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2019 Season in Review - Shane Bieber


In each of the past three seasons, MLB has held a "Player's Weekend" where one of the promotions is players having the ability to wear a nickname on the back of their jersey. For both of his MLB seasons, Indians starting pitcher Shane Bieber has worn "Not Justin" on the back of his uniform. After the season he just put up, however, pretty soon teenage girls will need to buy tickets to see "Not Shane: Live In Concert" when attending a Justin Bieber show. I kid, of course, but Bieber, the pitcher, just put up a fantastic season launching himself into the fantasy ace conversation and shows no signs he can't replicate this type of season moving forward.

Bieber finished his sophomore campaign 15-8 with a 3.28 ERA, 1.05 WHIP, and a whopping 259 strikeouts in 214.1 innings pitched.  He finished fourth in American League Cy Young voting and was voted the MVP of the All-Star game, albeit with a little hometown bias seeing as how the game was played in Cleveland. Bieber was a popular breakout candidate coming into the season, but even the most optimistic projections couldn't have predicted he'd be so dominant so quickly at the Major League level.

So what made Bieber so successful? And can he continue this level of dominance in 2020 and beyond?

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A True Breakout

The advanced metrics behind his incredible season all point to yes. Bieber's strong 3.28 ERA was backed up by plenty of skill-based ERA metrics that suggest his ERA was right where it deserved to be. Bieber's 3.36 SIERA was fifth among all qualified starters and his 3.32 FIP and 3.23 xFIP were both top-15 in baseball. Whatever skill-based ERA metric you prefer, Bieber was great at it.

But it's not just the ERA that made Bieber such a fantasy asset this season. His 259 strikeouts were third in baseball behind only Justin Verlander and Gerrit Cole of the Astros. Bieber racked up the strikeouts thanks to an elite 30.2 percent strikeout rate, one of only 10 starters to have a K% over 30 percent. On the other side of the spectrum, he posted a walk rate of just 4.7 percent to justify his sterling 1.05 WHIP.

All of these numbers suggest 2019 was no fluke for the 24-year-old righty and the improvements he made to his arsenal should lead to more great seasons to come.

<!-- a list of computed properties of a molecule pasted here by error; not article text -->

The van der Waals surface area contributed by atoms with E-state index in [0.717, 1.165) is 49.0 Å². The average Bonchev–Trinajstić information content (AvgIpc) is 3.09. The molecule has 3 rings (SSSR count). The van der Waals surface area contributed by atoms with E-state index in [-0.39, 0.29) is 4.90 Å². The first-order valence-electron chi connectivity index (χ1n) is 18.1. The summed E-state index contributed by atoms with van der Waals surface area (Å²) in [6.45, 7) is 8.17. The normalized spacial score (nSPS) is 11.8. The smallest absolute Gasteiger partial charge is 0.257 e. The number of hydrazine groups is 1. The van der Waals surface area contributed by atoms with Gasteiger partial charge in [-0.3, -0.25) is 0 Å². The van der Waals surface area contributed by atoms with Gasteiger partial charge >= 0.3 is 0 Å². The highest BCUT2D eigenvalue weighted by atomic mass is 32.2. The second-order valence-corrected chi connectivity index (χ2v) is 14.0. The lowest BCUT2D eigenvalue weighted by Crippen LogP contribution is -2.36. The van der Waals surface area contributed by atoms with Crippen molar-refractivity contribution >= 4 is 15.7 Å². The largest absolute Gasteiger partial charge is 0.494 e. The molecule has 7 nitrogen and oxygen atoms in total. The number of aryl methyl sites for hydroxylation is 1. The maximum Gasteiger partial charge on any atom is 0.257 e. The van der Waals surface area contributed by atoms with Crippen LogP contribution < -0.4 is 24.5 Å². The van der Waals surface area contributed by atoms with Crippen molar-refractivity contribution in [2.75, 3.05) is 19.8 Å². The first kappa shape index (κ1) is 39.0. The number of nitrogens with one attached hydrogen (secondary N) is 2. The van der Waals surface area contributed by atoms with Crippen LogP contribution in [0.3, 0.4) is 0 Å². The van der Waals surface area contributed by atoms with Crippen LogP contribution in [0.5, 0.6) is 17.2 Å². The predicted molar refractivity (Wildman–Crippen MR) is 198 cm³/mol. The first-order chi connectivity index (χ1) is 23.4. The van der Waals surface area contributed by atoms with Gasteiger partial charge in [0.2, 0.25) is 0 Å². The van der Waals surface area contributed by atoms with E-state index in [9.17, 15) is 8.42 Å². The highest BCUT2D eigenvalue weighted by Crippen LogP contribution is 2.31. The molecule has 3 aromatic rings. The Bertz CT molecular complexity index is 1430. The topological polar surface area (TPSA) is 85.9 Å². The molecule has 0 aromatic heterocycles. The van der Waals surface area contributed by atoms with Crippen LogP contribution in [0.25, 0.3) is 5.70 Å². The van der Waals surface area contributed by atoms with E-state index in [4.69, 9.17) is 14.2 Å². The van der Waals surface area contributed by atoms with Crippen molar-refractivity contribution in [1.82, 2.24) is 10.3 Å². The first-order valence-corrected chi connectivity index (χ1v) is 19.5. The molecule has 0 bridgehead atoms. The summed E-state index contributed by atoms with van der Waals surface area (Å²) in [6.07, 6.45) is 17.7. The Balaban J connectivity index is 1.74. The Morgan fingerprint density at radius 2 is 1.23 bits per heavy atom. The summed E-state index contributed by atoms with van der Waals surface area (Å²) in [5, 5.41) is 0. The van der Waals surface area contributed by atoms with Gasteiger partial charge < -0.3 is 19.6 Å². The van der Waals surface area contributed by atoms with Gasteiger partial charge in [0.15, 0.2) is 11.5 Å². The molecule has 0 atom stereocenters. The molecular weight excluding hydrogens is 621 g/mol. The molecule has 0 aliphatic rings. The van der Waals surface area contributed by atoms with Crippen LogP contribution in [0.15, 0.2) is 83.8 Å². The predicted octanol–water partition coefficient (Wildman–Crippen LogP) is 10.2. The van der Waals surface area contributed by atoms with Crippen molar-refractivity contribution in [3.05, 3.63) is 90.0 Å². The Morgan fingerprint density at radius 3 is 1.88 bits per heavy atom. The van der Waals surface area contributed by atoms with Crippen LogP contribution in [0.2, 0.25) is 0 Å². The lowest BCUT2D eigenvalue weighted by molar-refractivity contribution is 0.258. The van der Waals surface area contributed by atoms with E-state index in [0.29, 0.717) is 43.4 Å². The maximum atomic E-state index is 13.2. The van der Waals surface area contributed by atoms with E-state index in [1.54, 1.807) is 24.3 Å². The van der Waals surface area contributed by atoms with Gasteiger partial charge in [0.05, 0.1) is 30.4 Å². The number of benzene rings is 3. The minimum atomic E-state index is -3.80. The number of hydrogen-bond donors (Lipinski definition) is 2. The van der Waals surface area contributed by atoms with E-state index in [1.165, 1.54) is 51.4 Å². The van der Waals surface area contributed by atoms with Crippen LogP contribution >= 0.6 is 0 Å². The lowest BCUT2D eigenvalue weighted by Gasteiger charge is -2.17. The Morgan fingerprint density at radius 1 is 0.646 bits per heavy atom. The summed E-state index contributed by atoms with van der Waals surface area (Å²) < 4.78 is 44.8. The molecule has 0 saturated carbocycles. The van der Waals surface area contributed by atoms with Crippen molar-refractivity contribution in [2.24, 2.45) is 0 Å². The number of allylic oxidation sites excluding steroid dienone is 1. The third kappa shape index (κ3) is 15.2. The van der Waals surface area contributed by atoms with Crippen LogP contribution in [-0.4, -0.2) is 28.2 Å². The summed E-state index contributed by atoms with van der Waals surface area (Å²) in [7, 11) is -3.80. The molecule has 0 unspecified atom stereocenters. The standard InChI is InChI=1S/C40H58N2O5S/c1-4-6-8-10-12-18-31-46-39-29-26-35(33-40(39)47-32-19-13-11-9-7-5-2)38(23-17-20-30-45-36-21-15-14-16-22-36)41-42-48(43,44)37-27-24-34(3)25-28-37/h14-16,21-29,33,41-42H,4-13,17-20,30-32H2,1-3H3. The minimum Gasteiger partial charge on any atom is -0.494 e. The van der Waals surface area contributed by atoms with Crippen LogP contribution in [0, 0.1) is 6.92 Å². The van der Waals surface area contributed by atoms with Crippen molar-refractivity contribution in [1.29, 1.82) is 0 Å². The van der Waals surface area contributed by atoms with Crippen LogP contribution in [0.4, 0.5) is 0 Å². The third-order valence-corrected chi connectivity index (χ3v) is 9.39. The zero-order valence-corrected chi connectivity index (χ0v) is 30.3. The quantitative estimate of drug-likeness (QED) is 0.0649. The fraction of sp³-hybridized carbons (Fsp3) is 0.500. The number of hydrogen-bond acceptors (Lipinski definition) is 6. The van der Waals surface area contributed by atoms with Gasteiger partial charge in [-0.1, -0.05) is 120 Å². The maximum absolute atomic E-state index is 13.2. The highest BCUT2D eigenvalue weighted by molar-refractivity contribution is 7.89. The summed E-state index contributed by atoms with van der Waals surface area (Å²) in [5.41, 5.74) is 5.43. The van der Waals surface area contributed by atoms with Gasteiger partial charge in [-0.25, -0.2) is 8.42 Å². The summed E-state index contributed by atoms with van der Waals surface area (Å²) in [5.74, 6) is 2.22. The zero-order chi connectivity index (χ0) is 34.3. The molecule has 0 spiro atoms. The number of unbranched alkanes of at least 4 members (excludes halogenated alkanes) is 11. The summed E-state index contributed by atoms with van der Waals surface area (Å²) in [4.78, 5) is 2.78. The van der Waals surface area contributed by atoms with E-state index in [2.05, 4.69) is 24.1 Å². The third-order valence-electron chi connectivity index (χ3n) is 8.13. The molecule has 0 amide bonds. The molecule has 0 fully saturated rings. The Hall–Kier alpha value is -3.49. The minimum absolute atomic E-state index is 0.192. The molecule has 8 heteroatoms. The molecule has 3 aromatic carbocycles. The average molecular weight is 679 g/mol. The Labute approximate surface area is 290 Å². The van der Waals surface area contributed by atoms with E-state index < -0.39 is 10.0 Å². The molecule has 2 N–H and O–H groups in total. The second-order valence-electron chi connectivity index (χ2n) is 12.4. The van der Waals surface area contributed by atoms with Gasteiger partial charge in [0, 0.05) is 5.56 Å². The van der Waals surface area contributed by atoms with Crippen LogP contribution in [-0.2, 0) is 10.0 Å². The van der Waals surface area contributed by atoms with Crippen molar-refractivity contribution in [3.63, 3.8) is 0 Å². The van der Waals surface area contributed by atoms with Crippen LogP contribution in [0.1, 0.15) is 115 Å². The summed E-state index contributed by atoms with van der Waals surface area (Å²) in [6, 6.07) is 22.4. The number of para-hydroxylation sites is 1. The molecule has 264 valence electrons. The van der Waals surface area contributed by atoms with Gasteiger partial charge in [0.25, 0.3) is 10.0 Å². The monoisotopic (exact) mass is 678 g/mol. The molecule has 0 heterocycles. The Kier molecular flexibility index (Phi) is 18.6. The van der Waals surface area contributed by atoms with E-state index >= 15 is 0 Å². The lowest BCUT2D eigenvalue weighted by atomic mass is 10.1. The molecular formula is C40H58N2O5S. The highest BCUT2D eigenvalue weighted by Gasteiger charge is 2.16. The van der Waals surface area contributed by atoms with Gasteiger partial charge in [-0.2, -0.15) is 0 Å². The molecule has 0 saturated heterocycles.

The main difference between 2018 and 2019 for Bieber was less reliance on his average 93.4 MPH four-seam fastball and making improvements to his secondary offerings. In 2018, Bieber threw the heater over 57 percent of the time but cut that number back to 45 percent in 2019. Less turned out to be more for Bieber as batters hit just .226 against the four-seamer this season compared to .306 in 2018.

Scaling back on the fastball allowed Bieber to focus more on his wipeout slider that batters hit just .206 against this season. In fact, all of Bieber's offerings improved based on his weighted pitch values.

Weighted pitch values are an advanced metric that attempts to measure how many runs a pitcher allows per pitch, based on 100 pitches. Despite having a decent 2018, three of Bieber's four pitches finished the season with a negative pitch value. That changed dramatically this past season with three of the four being positive and even his changeup, improving from a -3.44 weighted value in 2018 to just -0.37 in 2019.

Everything Bieber showed us this past season screams improvement and given his youth and Cleveland's recent success developing young arms it's hard to see how anyone can doubt the numbers he put up in 2019 which brings us to the main question of how we should value Bieber going into 2020.

 

2020 Outlook

First of all, if you own Bieber in any kind of keeper or dynasty league, congratulations! You've got yourself one of the bright young arms in the game and you should hold him as long as league rules allow. But what about redraft? Bieber is still a step behind the Max Scherzer's and Jacob deGrom's of the world that get picked in the first or second round but he's not too far behind. Bieber should come into play starting in round three, especially if you start your team with two hitters.

Bieber is on the fast track to becoming one of the safest SP1s in fantasy. All pitchers carry inherent injury risk, that's just the nature of the position, but Bieber seems as equipped as anyone to handle a full starter's workload. His 214.1 innings this past season were the second-most in the majors and he threw 194.1 innings between the majors and minors in 2018. Cleveland has a reputation for letting their starters go deep into games with Bieber and other starters like Trevor Bauer regularly throwing around 120 pitches. He threw three complete games last season, two shutouts, and had 11 starts with at least nine strikeouts.

His arm is as strong as anyone and he's as safe a bet as anyone to throw 200-plus innings again in 2020. He should be able to do that with a low-3 ERA and another impressive strikeout total. Draft Bieber with confidence as your SP1 and enjoy watching one of the next great American League pitchers dominate lineups like the Tigers and Royals with regularity.